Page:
Well-off Australians are getting richer as tax cuts for the wealthy and ballooning salaries for executives drive a widening gap between rich and poor.
Two academics studied wages over a ninety-year period and discovered that the top 1 percent of taxpayers earn nearly 10 percent of Australia’s income.
Working with Oxford University professor Sir Tony Atkinson, Australian National University Profesor Andrew Leigh tracked wages back to the 1920s to determine the share of income held by the rich.
Using taxation statistics, the study found that the income share of Australia’s best-paid workers has been rising at a rate far outpacing ordinary workers.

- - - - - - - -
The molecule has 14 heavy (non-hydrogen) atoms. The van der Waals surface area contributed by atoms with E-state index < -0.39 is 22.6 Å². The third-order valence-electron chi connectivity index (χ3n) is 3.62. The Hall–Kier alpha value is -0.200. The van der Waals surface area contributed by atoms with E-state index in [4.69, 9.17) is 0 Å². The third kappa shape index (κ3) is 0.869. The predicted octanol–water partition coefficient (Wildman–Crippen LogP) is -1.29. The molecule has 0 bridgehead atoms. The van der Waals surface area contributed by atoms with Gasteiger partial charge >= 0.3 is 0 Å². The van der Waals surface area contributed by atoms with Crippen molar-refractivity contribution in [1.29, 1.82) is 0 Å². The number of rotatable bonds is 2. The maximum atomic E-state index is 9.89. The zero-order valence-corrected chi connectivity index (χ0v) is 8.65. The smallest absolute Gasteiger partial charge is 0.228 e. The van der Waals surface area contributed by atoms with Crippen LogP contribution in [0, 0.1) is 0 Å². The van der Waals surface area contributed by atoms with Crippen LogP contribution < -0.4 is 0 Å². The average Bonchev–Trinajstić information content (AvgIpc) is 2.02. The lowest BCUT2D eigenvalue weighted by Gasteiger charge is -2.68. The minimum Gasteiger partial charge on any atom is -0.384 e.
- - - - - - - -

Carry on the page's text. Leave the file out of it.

The top one per cent, those on more $200,000 a year, have doubled their share of household income wealth since 1980.
While the top 0.1 per cent, about 1000 people on more than $700,000 a year, have tripled their share of household income over the same period.
Prof Leigh said former Midnight Oil frontman and Labor minister Peter Garrett had it right when he sang “the rich get richer and the poor get the picture”.
“It’s not that the poor are actually getting poorer, it’s just that they are not enjoying the same gains from growth that the top are,” he told reporters in Canberra.
The study noted several reasons for the trend, which Prof Leigh expects will continue.
These include cuts to top tax rates, companies sourcing international executives on international wages, and technology changes.